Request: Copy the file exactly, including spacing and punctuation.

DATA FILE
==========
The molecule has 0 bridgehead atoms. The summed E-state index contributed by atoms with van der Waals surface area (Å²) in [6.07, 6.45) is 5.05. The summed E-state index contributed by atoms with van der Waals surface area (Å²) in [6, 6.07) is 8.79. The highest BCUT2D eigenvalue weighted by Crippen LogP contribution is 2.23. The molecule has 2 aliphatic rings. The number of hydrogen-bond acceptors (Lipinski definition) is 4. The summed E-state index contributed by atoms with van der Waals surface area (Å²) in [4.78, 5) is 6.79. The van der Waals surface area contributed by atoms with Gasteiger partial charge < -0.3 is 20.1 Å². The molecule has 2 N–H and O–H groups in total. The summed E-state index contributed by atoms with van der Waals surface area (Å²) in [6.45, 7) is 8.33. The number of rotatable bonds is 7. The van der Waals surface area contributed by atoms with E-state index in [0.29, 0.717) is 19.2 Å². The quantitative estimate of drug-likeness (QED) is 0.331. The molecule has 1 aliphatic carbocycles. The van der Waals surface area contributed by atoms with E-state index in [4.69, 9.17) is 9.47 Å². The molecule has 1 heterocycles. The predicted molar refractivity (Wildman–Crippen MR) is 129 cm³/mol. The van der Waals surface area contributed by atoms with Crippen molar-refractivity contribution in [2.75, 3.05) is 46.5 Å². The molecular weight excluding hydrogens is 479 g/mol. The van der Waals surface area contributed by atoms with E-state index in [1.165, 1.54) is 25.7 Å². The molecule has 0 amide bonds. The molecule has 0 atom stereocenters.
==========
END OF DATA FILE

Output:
The molecule has 0 bridgehead atoms. The summed E-state index contributed by atoms with van der Waals surface area (Å²) in [6.07, 6.45) is 5.05. The summed E-state index contributed by atoms with van der Waals surface area (Å²) in [6, 6.07) is 8.79. The highest BCUT2D eigenvalue weighted by Crippen LogP contribution is 2.23. The molecule has 2 aliphatic rings. The number of hydrogen-bond acceptors (Lipinski definition) is 4. The summed E-state index contributed by atoms with van der Waals surface area (Å²) in [4.78, 5) is 6.79. The van der Waals surface area contributed by atoms with Gasteiger partial charge < -0.3 is 20.1 Å². The molecule has 2 N–H and O–H groups in total. The summed E-state index contributed by atoms with van der Waals surface area (Å²) in [6.45, 7) is 8.33. The number of rotatable bonds is 7. The van der Waals surface area contributed by atoms with E-state index in [0.29, 0.717) is 19.2 Å². The quantitative estimate of drug-likeness (QED) is 0.331. The molecule has 1 aliphatic carbocycles. The van der Waals surface area contributed by atoms with E-state index in [4.69, 9.17) is 9.47 Å². The molecule has 1 heterocycles. The predicted molar refractivity (Wildman–Crippen MR) is 129 cm³/mol. The van der Waals surface area contributed by atoms with Crippen molar-refractivity contribution in [2.75, 3.05) is 46.5 Å². The molecular weight excluding hydrogens is 479 g/mol. The van der Waals surface area contributed by atoms with E-state index in [1.165, 1.54) is 25.7 Å². The molecule has 0 amide bonds. The molecule has 0 atom stereocenters.